The simple past (sometimes called the second verb form) is a very common verb form in English. Almost 20% of verbs in English are in the simple past. It is the second most common verb form, after the simple present.

Using the Simple Past

The simple past is used for actions that happened at a particular time in the past. They started and finished in the past. When you are telling a story about something that happened in the past, most main verbs will be in the simple past. 

Chart for Simple Past Tense in English

Simple Past Tense Illustration

The examples below illustrate the rules we generally follow when using this verb form



Here are some examples of regular verbs in the simple past:

Magellan landed in the Philippines in 1521.

Susan cooked us an amazing dinner last night!

I wanted a puppy when I was a child.

We needed lots of money to buy the new car.

England defeated Spain in the match last night.

Here are some examples of irregular verbs in the simple past:

Last night I saw a movie.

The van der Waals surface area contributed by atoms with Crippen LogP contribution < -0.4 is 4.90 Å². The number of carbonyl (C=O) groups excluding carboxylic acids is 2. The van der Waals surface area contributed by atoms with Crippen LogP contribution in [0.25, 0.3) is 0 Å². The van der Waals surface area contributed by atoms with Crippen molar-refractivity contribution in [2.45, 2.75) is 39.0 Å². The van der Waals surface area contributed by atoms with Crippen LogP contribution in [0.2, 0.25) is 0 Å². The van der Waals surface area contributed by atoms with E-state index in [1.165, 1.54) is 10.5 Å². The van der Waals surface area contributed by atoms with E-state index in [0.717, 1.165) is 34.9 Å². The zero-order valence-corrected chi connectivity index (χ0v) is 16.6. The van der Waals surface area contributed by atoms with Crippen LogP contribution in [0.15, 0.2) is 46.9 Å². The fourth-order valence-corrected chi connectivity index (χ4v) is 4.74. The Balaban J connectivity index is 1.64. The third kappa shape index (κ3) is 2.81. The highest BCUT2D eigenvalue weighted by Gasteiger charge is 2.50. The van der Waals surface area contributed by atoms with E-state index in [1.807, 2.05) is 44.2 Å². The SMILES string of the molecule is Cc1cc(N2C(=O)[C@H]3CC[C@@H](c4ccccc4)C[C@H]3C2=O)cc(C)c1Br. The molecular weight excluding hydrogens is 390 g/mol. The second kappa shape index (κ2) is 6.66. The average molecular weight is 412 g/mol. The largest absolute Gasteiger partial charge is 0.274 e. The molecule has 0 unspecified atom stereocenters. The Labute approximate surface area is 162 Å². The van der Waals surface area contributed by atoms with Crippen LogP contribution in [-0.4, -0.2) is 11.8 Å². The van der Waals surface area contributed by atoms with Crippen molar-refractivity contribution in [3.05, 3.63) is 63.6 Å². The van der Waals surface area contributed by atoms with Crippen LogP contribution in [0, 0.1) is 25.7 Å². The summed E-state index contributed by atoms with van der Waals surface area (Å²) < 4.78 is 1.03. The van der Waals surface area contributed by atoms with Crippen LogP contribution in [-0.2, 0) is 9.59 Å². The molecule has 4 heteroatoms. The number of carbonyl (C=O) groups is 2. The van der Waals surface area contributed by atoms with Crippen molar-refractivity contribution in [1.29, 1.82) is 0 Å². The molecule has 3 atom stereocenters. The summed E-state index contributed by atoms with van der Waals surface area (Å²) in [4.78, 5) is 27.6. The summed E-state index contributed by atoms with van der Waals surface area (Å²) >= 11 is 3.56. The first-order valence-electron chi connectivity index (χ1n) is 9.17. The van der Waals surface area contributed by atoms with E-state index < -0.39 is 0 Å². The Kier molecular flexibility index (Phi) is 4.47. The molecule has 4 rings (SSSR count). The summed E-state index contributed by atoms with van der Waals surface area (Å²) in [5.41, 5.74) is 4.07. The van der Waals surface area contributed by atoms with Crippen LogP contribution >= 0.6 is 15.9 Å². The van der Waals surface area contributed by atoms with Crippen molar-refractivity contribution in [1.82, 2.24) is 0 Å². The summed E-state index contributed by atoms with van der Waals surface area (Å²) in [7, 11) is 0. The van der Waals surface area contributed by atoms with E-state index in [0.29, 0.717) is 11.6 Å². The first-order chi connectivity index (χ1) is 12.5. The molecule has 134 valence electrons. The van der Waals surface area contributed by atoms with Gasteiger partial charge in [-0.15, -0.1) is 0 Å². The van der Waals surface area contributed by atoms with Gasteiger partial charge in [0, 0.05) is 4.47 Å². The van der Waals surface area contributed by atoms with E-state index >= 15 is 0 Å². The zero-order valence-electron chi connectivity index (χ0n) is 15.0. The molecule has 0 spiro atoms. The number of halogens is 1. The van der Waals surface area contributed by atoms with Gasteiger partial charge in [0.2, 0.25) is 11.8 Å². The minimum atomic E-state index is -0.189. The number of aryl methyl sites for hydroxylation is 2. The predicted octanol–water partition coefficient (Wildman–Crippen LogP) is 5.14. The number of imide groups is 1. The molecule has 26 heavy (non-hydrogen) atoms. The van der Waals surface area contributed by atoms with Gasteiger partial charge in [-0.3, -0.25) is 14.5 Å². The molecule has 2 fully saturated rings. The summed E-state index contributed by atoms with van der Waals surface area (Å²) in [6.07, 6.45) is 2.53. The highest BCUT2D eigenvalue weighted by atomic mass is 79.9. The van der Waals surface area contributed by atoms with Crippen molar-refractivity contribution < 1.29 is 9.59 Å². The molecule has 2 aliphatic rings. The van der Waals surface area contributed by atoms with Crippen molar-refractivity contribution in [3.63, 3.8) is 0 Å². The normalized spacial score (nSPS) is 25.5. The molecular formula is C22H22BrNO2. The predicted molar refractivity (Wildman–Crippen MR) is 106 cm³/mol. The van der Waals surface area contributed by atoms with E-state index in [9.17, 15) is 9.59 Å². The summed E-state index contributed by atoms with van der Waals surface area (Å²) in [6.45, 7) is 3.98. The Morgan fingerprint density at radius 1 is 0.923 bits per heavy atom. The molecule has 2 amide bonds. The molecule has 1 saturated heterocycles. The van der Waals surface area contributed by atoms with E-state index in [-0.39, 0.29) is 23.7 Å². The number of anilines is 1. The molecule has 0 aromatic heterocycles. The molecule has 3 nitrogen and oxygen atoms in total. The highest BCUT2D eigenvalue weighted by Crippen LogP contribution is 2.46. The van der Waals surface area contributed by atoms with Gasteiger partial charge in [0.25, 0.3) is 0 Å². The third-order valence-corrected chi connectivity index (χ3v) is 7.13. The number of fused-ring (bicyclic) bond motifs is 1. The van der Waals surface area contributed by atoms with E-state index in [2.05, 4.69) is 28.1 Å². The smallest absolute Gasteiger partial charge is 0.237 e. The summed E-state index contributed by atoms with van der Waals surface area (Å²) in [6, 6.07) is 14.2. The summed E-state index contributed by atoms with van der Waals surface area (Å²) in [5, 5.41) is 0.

Back in June, I went to Paris.

I had a party last weekend. All my friends came.

We lost the match by three points.

I found my t-shirt under the bed.


As the table below shows, regular verbs take -ed to form the simple past tense. In some cases, this requires doubling the last consonant in the word. When you use this verb form, you almost always need to identify a specific time in the past when the action happened. Sometimes the simple past is referred to as the second verb form.

Simple Past Tense Verb Conjugation
Singular Plural
1st person worked. we  worked.
2nd person you  worked. you  worked.
3rd person he  worked. they  worked.
she  worked.
it  worked.


  • Generally, when we use the past tense, it is important that the speaker and listener know the specific time. For example, just saying I went to the movies is unusual.

Other Forms

Negative Sentences

If the verb is a form of be, make a negative sentences in the simple past, by putting not after the verb.

That was not Rebecca.

She wasn’t at school on Tuesday.

We were not excited.

If the verb is not a form of be, put did not before the main verb to make a negative.

We did not feel hungry at dinnertime.

I didn’t go to school yesterday.

They did not want to come.


Exactly like the questions in the simple present, if the simple past verb is a form of be, move the verb to before the subject to form a question.

Was that girl Rebecca?

Was that pork?

Were they angry?

Where were you?

How was the pizza?

For other verbs, add did before the subject.

Did you like the movie?

Did Claire go home?

Where did you go?

What did you make for lunch?

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